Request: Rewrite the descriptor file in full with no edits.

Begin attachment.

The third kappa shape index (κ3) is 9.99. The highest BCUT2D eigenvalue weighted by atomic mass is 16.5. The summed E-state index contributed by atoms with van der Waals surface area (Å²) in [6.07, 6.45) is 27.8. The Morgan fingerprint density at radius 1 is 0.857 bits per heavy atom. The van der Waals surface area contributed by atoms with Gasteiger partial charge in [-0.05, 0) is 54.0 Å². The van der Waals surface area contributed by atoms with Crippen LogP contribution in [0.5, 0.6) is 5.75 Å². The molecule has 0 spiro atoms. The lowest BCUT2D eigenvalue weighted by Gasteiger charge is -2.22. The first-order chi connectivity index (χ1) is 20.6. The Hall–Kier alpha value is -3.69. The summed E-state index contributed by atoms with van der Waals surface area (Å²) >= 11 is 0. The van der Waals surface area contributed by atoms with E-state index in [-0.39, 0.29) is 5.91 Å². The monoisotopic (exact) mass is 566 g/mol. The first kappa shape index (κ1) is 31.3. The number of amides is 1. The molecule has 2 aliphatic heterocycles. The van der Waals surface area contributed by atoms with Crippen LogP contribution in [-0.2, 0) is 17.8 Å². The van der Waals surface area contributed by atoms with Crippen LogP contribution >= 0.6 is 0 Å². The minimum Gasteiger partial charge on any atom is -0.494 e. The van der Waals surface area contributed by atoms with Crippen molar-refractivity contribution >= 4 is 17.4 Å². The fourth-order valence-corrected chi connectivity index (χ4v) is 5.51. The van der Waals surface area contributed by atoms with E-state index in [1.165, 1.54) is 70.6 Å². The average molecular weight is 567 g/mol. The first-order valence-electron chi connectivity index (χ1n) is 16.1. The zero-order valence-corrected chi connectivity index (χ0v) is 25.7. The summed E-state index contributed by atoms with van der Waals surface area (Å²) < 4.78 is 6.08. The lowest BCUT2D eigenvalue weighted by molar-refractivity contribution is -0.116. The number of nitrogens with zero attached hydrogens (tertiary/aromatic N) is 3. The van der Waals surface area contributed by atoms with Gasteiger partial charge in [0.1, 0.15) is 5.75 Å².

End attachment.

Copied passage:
The third kappa shape index (κ3) is 9.99. The highest BCUT2D eigenvalue weighted by atomic mass is 16.5. The summed E-state index contributed by atoms with van der Waals surface area (Å²) in [6.07, 6.45) is 27.8. The Morgan fingerprint density at radius 1 is 0.857 bits per heavy atom. The van der Waals surface area contributed by atoms with Gasteiger partial charge in [-0.05, 0) is 54.0 Å². The van der Waals surface area contributed by atoms with Crippen LogP contribution in [0.5, 0.6) is 5.75 Å². The molecule has 0 spiro atoms. The lowest BCUT2D eigenvalue weighted by Gasteiger charge is -2.22. The first-order chi connectivity index (χ1) is 20.6. The Hall–Kier alpha value is -3.69. The summed E-state index contributed by atoms with van der Waals surface area (Å²) >= 11 is 0. The van der Waals surface area contributed by atoms with E-state index in [-0.39, 0.29) is 5.91 Å². The monoisotopic (exact) mass is 566 g/mol. The first kappa shape index (κ1) is 31.3. The number of amides is 1. The molecule has 2 aliphatic heterocycles. The van der Waals surface area contributed by atoms with Crippen LogP contribution in [-0.2, 0) is 17.8 Å². The van der Waals surface area contributed by atoms with Crippen LogP contribution >= 0.6 is 0 Å². The minimum Gasteiger partial charge on any atom is -0.494 e. The van der Waals surface area contributed by atoms with Crippen molar-refractivity contribution >= 4 is 17.4 Å². The fourth-order valence-corrected chi connectivity index (χ4v) is 5.51. The van der Waals surface area contributed by atoms with E-state index in [1.165, 1.54) is 70.6 Å². The average molecular weight is 567 g/mol. The first-order valence-electron chi connectivity index (χ1n) is 16.1. The zero-order valence-corrected chi connectivity index (χ0v) is 25.7. The summed E-state index contributed by atoms with van der Waals surface area (Å²) < 4.78 is 6.08. The lowest BCUT2D eigenvalue weighted by molar-refractivity contribution is -0.116. The number of nitrogens with zero attached hydrogens (tertiary/aromatic N) is 3. The van der Waals surface area contributed by atoms with Gasteiger partial charge in [0.1, 0.15) is 5.75 Å².